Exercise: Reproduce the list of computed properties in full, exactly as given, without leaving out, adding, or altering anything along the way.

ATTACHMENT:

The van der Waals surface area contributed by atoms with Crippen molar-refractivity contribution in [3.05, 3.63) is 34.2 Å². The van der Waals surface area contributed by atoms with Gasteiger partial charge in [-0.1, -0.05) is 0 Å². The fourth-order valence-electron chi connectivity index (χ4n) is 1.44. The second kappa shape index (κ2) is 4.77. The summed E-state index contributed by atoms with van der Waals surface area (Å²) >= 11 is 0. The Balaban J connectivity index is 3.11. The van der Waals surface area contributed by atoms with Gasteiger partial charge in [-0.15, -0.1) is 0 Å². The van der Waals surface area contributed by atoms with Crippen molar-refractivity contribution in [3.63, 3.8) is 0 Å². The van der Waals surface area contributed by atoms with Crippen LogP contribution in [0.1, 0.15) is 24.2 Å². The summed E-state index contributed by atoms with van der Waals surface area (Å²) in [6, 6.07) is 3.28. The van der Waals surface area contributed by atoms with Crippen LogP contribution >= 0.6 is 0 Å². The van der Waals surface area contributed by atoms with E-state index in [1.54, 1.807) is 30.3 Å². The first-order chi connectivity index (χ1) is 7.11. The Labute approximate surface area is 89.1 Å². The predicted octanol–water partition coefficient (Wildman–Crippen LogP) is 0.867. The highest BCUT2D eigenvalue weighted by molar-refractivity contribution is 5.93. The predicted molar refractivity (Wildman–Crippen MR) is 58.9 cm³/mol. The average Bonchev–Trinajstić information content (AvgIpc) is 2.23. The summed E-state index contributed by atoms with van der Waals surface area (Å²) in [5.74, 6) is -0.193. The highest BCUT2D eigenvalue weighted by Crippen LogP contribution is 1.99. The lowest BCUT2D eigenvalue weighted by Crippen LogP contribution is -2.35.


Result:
The van der Waals surface area contributed by atoms with Crippen molar-refractivity contribution in [3.05, 3.63) is 34.2 Å². The van der Waals surface area contributed by atoms with Gasteiger partial charge in [-0.1, -0.05) is 0 Å². The fourth-order valence-electron chi connectivity index (χ4n) is 1.44. The second kappa shape index (κ2) is 4.77. The summed E-state index contributed by atoms with van der Waals surface area (Å²) >= 11 is 0. The Balaban J connectivity index is 3.11. The van der Waals surface area contributed by atoms with Gasteiger partial charge in [-0.15, -0.1) is 0 Å². The van der Waals surface area contributed by atoms with Crippen molar-refractivity contribution in [3.63, 3.8) is 0 Å². The van der Waals surface area contributed by atoms with Crippen LogP contribution in [0.1, 0.15) is 24.2 Å². The summed E-state index contributed by atoms with van der Waals surface area (Å²) in [6, 6.07) is 3.28. The van der Waals surface area contributed by atoms with Crippen LogP contribution >= 0.6 is 0 Å². The van der Waals surface area contributed by atoms with E-state index in [1.54, 1.807) is 30.3 Å². The first-order chi connectivity index (χ1) is 7.11. The Labute approximate surface area is 89.1 Å². The predicted octanol–water partition coefficient (Wildman–Crippen LogP) is 0.867. The highest BCUT2D eigenvalue weighted by molar-refractivity contribution is 5.93. The predicted molar refractivity (Wildman–Crippen MR) is 58.9 cm³/mol. The average Bonchev–Trinajstić information content (AvgIpc) is 2.23. The summed E-state index contributed by atoms with van der Waals surface area (Å²) in [5.74, 6) is -0.193. The highest BCUT2D eigenvalue weighted by Crippen LogP contribution is 1.99. The lowest BCUT2D eigenvalue weighted by Crippen LogP contribution is -2.35.